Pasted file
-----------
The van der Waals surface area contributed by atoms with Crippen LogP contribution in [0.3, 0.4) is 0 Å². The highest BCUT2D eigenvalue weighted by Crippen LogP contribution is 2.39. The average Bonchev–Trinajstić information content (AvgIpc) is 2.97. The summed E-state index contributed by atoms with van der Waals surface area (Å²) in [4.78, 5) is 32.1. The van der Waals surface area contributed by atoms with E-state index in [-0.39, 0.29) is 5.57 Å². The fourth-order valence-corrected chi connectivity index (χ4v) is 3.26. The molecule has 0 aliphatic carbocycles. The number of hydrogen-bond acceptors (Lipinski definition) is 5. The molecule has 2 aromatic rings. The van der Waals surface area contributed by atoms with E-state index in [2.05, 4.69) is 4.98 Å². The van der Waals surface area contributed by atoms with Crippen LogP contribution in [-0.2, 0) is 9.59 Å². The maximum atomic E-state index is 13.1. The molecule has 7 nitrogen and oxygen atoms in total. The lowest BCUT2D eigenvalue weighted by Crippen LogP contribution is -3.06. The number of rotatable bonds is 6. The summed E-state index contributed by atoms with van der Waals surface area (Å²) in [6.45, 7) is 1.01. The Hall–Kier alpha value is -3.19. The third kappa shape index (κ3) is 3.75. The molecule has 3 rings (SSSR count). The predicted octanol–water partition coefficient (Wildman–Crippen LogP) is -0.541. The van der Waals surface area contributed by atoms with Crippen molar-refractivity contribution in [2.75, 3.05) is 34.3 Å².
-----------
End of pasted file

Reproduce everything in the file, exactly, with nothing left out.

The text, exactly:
The van der Waals surface area contributed by atoms with Crippen LogP contribution in [0.3, 0.4) is 0 Å². The highest BCUT2D eigenvalue weighted by Crippen LogP contribution is 2.39. The average Bonchev–Trinajstić information content (AvgIpc) is 2.97. The summed E-state index contributed by atoms with van der Waals surface area (Å²) in [4.78, 5) is 32.1. The van der Waals surface area contributed by atoms with E-state index in [-0.39, 0.29) is 5.57 Å². The fourth-order valence-corrected chi connectivity index (χ4v) is 3.26. The molecule has 0 aliphatic carbocycles. The number of hydrogen-bond acceptors (Lipinski definition) is 5. The molecule has 2 aromatic rings. The van der Waals surface area contributed by atoms with E-state index in [2.05, 4.69) is 4.98 Å². The van der Waals surface area contributed by atoms with Crippen LogP contribution in [-0.2, 0) is 9.59 Å². The maximum atomic E-state index is 13.1. The molecule has 7 nitrogen and oxygen atoms in total. The lowest BCUT2D eigenvalue weighted by Crippen LogP contribution is -3.06. The number of rotatable bonds is 6. The summed E-state index contributed by atoms with van der Waals surface area (Å²) in [6.45, 7) is 1.01. The Hall–Kier alpha value is -3.19. The third kappa shape index (κ3) is 3.75. The molecule has 3 rings (SSSR count). The predicted octanol–water partition coefficient (Wildman–Crippen LogP) is -0.541. The van der Waals surface area contributed by atoms with Crippen molar-refractivity contribution in [2.75, 3.05) is 34.3 Å².